Stephen MacMackinWhile the Atlantic provinces remain national leaders in reducing greenhouse gas emissions, the path forward to carbon neutrality will require an unprecedented effort from all of us.

How our region produces and uses energy will need to rapidly evolve and incorporate transformative new energy technologies, some of which are being developed right here in this region.

The entire country is facing massive challenges on who pays for this transition, including the costs associated with stranded legacy energy assets such as coal plants.

Considering the cumulative impact of these challenges, Atlantic Canada requires a commitment to much greater policy and regulatory alignment.

In extensive consultations with leaders in the energy sector in our region, it is clear that outdated government policies and regulations loom as significant obstacles to progress.

As these leaders seek to make changes to their own operations and pursue innovative paths toward a clean energy future, they find themselves confronted by policies and regulations designed for a different era.

In moving forward, Atlantic Canada needs an agile regulatory environment – one that is progressive, responsive and modernized.

While we face unprecedented challenges, we also know that change presents opportunity. The Atlantica Centre for Energy’s discussion paper on energy regulatory reform, released in September, presents opportunities for reform that enable, rather than impede, the transition to a clean energy future.

We are encouraged to see examples of regulatory modernization and innovation emerge in our region. This includes efforts by the Government of New Brunswick, which introduced amendments to the Electricity Act that allow NB Power to file applications for electricity rates for periods of up to three years instead of annually; to file three-year strategic, financial and investment plans; and to establish a process for considering both economic and societal costs as part of future rate applications.

These changes will add efficiencies to the regulatory review process while incorporating much broader social, environmental and economic considerations as part of future NB Power investment decisions. We encourage the other provinces to follow suit and work collaboratively to develop a common set of rules, regulations and regulatory bodies.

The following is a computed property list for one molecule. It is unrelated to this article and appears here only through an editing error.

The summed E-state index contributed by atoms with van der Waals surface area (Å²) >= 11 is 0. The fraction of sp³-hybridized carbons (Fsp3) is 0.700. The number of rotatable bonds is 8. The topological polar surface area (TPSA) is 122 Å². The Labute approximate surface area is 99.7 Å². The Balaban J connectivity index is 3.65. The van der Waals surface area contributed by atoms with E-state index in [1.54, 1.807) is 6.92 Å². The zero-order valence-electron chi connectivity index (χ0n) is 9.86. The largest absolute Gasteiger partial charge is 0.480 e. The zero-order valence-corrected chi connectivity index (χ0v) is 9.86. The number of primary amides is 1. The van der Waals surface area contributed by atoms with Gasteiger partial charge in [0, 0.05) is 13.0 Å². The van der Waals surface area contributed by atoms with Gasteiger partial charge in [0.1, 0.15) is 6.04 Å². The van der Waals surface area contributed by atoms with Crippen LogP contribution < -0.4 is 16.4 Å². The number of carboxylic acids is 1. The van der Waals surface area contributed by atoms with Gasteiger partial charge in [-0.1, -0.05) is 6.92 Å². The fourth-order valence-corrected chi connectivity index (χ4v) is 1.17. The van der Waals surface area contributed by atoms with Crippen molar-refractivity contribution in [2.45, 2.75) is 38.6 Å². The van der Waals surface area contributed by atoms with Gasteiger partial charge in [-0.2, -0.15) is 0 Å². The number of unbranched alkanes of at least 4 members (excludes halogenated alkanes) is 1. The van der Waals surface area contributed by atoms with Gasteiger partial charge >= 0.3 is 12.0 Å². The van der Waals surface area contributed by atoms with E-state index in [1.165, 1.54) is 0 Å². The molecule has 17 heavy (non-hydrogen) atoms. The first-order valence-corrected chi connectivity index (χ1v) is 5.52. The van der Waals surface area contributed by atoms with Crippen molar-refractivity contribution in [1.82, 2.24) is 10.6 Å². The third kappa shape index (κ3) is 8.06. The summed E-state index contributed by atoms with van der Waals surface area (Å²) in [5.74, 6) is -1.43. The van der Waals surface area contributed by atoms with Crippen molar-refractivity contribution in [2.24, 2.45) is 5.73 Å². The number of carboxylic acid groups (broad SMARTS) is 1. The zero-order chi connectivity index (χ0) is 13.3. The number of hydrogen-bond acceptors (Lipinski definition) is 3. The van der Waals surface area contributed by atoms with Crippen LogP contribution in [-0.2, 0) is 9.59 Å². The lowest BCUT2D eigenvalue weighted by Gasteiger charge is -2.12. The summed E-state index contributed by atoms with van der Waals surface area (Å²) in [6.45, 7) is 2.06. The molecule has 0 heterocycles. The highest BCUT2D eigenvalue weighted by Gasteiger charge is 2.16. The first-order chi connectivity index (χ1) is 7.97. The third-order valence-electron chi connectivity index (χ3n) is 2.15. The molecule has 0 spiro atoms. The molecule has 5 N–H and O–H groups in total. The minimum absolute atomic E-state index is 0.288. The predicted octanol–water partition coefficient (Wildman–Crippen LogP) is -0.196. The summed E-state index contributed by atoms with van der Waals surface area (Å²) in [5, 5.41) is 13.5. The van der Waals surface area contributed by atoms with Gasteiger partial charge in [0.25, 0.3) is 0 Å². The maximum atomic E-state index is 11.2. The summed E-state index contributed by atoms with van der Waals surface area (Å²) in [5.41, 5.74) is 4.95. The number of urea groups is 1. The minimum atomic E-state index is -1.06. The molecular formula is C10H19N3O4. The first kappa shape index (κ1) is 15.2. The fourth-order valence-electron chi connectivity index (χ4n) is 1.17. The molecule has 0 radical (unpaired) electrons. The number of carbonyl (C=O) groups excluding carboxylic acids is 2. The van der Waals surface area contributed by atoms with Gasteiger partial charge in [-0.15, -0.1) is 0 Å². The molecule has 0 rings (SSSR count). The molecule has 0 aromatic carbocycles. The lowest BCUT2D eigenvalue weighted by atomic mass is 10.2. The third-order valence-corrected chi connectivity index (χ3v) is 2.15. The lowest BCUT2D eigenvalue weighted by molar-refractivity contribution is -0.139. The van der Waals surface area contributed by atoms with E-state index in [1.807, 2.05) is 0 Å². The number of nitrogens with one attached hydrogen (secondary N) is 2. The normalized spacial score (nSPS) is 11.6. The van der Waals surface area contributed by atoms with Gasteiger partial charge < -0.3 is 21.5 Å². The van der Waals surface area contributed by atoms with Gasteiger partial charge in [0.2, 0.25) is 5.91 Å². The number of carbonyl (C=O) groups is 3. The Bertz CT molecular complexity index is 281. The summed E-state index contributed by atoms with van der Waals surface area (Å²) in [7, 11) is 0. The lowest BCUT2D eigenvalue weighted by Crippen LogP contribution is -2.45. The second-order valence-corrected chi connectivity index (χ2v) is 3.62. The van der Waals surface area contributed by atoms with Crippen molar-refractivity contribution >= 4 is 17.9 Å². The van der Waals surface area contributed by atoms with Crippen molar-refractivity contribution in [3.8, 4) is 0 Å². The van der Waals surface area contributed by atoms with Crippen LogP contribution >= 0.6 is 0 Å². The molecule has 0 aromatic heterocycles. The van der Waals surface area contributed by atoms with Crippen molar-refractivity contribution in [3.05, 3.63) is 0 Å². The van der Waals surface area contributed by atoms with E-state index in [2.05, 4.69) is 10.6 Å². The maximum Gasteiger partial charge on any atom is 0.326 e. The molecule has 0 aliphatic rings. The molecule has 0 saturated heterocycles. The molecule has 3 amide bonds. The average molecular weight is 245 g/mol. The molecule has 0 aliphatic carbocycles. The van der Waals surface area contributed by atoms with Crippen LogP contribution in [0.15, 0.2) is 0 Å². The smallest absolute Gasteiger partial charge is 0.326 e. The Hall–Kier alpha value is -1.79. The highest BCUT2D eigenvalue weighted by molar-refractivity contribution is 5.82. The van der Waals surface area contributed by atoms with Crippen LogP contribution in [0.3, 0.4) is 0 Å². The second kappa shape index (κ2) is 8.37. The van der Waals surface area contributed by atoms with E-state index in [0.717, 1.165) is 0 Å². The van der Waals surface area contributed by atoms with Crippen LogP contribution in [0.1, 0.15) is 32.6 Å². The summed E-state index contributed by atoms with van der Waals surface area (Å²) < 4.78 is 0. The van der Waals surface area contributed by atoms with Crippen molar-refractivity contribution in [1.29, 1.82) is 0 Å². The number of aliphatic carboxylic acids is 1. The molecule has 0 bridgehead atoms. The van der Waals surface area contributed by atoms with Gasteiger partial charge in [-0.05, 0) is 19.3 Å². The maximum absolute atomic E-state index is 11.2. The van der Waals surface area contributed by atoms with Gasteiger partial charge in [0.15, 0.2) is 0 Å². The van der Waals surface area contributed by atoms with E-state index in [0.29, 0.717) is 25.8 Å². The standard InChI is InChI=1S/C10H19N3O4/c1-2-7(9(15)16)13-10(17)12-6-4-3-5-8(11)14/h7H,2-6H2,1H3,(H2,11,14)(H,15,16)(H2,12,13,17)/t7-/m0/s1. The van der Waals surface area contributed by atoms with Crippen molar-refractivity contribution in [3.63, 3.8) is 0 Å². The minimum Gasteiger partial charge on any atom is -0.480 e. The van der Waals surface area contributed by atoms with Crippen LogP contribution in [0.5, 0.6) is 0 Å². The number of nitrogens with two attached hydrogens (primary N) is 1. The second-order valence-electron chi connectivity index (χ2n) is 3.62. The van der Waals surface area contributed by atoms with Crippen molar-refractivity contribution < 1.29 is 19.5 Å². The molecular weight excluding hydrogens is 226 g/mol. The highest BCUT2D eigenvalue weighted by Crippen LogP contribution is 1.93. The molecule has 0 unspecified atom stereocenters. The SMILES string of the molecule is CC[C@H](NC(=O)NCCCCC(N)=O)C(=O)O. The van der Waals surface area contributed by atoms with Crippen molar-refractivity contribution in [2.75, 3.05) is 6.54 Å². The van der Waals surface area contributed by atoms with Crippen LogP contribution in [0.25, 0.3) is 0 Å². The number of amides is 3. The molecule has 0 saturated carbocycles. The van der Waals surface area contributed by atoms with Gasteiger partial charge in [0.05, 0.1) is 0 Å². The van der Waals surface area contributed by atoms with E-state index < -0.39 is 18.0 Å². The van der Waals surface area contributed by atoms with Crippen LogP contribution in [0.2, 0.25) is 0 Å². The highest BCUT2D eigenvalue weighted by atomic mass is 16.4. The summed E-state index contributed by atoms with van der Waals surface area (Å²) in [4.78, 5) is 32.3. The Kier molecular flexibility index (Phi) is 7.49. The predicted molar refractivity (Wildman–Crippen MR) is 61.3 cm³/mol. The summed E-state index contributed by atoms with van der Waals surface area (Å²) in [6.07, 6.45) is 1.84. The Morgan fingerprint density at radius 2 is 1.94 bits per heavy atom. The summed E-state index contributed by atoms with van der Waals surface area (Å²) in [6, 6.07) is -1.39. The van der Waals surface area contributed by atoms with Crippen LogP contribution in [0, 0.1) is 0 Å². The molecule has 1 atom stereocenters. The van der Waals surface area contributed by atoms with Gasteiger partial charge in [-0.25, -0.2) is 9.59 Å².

We applaud the Smart Grid Nova Scotia project, a partnership between Nova Scotia Power and the Nova Scotia Utility and Review Board. The project is designed to explore new ways to integrate emerging technologies into the electricity grid, including how the costs and benefits associated with these technologies will be shared between the utility and their customers.

We are encouraged by the Government of Prince Edward Island, which is leading the country in facilitating the introduction and regulation of low-pressure, high-efficiency biomass boilers in support of central heating and district energy applications.

Residential, commercial and institutional buildings are currently heated using renewable biomass resources in both urban and rural communities across the Island, with a total energy output of more than 45 megawatts.

We need to build on these regional success stories.

The Atlantic Hydrogen Alliance is tracking hydrogen projects in the region that will help to reduce emissions across the region from transportation fuels, natural gas use and electricity generation: a true pan-energy approach.

The proponents need clear and unambiguous guidelines from each province to proceed. Energy producers have a strong interest in lowering emissions – something the public has called on them to do. All levels of government must now work together to enable these projects to proceed.

We need to leverage the collective energy strengths and capabilities of all four Atlantic provinces. We need a unified Atlantic energy voice in Ottawa.

The Atlantica Centre for Energy is advocating for a cohesive regional effort and clean energy plan, bolstered by a mandate from the Council of Atlantic Premiers. The initiative, drawn from the region’s leading public- and private-sector energy experts, would pursue transformative clean energy innovations that are enabled by modern energy policies and regulations that are aligned, clear and efficient.

They should create regional programs that support citizens and businesses through the pending energy transformation and communicate Atlantic Canada’s progress in reducing greenhouse gas emissions.

The Centre fully supports the Council of Atlantic Premiers’ communiqué from September, which declared: “Atlantic Canadians deserve access to reliable, sustainable and affordable electricity that reduces greenhouse gas emission, creates jobs and supports continued growth of the region’s economy. Atlantic Canada has the resources to be a powerhouse in the development and transmission of non-emitting energy….”

Indeed, we do. Our region’s energy future is bright if we all work together.

Stephen MacMackin is Chair of the Atlantica Centre for Energy. The Centre provides a unique meeting ground for industry, government, the education and research sectors, and the community at large to foster partnerships and proactively engage in energy-related issues. The Centre’s membership represents the largest employers, energy producers, distributors, and consumers in the region. More information is available at